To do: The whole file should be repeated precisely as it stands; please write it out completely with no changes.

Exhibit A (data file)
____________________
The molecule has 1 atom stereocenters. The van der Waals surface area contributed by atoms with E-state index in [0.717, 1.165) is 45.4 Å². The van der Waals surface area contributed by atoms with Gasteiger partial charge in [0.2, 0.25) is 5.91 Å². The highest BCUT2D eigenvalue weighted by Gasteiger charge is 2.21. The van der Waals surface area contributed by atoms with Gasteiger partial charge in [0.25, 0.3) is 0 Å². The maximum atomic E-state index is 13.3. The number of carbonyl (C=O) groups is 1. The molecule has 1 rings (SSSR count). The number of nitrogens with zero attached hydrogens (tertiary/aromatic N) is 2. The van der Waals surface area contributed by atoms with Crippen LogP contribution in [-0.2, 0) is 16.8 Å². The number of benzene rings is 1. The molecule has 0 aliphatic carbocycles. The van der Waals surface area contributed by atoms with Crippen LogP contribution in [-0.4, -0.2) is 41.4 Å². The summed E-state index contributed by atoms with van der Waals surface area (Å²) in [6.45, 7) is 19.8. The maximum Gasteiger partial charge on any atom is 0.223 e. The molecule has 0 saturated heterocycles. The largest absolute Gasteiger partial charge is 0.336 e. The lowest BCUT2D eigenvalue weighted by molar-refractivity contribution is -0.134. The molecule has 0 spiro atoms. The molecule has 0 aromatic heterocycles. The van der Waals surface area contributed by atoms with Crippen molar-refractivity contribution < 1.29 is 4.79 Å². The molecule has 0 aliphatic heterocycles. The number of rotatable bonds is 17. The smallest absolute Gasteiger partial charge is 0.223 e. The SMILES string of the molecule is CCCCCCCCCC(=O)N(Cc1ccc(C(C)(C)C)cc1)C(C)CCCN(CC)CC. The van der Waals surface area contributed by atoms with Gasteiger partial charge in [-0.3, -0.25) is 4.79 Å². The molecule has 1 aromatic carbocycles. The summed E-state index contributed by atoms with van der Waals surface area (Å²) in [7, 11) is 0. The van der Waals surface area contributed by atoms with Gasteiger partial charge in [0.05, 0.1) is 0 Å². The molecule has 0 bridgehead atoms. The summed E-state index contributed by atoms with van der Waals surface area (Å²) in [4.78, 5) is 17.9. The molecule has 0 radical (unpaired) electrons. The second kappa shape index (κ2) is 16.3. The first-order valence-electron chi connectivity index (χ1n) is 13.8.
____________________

The molecule has 1 atom stereocenters. The van der Waals surface area contributed by atoms with E-state index in [0.717, 1.165) is 45.4 Å². The van der Waals surface area contributed by atoms with Gasteiger partial charge in [0.2, 0.25) is 5.91 Å². The highest BCUT2D eigenvalue weighted by Gasteiger charge is 2.21. The van der Waals surface area contributed by atoms with Gasteiger partial charge in [0.25, 0.3) is 0 Å². The maximum atomic E-state index is 13.3. The number of carbonyl (C=O) groups is 1. The molecule has 1 rings (SSSR count). The number of nitrogens with zero attached hydrogens (tertiary/aromatic N) is 2. The van der Waals surface area contributed by atoms with Crippen LogP contribution in [-0.2, 0) is 16.8 Å². The number of benzene rings is 1. The molecule has 0 aliphatic carbocycles. The van der Waals surface area contributed by atoms with Crippen LogP contribution in [-0.4, -0.2) is 41.4 Å². The summed E-state index contributed by atoms with van der Waals surface area (Å²) in [6.45, 7) is 19.8. The maximum Gasteiger partial charge on any atom is 0.223 e. The molecule has 0 saturated heterocycles. The largest absolute Gasteiger partial charge is 0.336 e. The lowest BCUT2D eigenvalue weighted by molar-refractivity contribution is -0.134. The molecule has 0 spiro atoms. The molecule has 0 aromatic heterocycles. The van der Waals surface area contributed by atoms with Crippen molar-refractivity contribution < 1.29 is 4.79 Å². The molecule has 0 aliphatic heterocycles. The number of rotatable bonds is 17. The smallest absolute Gasteiger partial charge is 0.223 e. The SMILES string of the molecule is CCCCCCCCCC(=O)N(Cc1ccc(C(C)(C)C)cc1)C(C)CCCN(CC)CC. The van der Waals surface area contributed by atoms with Gasteiger partial charge in [-0.3, -0.25) is 4.79 Å². The molecule has 1 aromatic carbocycles. The summed E-state index contributed by atoms with van der Waals surface area (Å²) in [7, 11) is 0. The van der Waals surface area contributed by atoms with Gasteiger partial charge in [0.05, 0.1) is 0 Å². The molecule has 0 bridgehead atoms. The summed E-state index contributed by atoms with van der Waals surface area (Å²) in [4.78, 5) is 17.9. The molecule has 0 radical (unpaired) electrons. The second kappa shape index (κ2) is 16.3. The first-order valence-electron chi connectivity index (χ1n) is 13.8.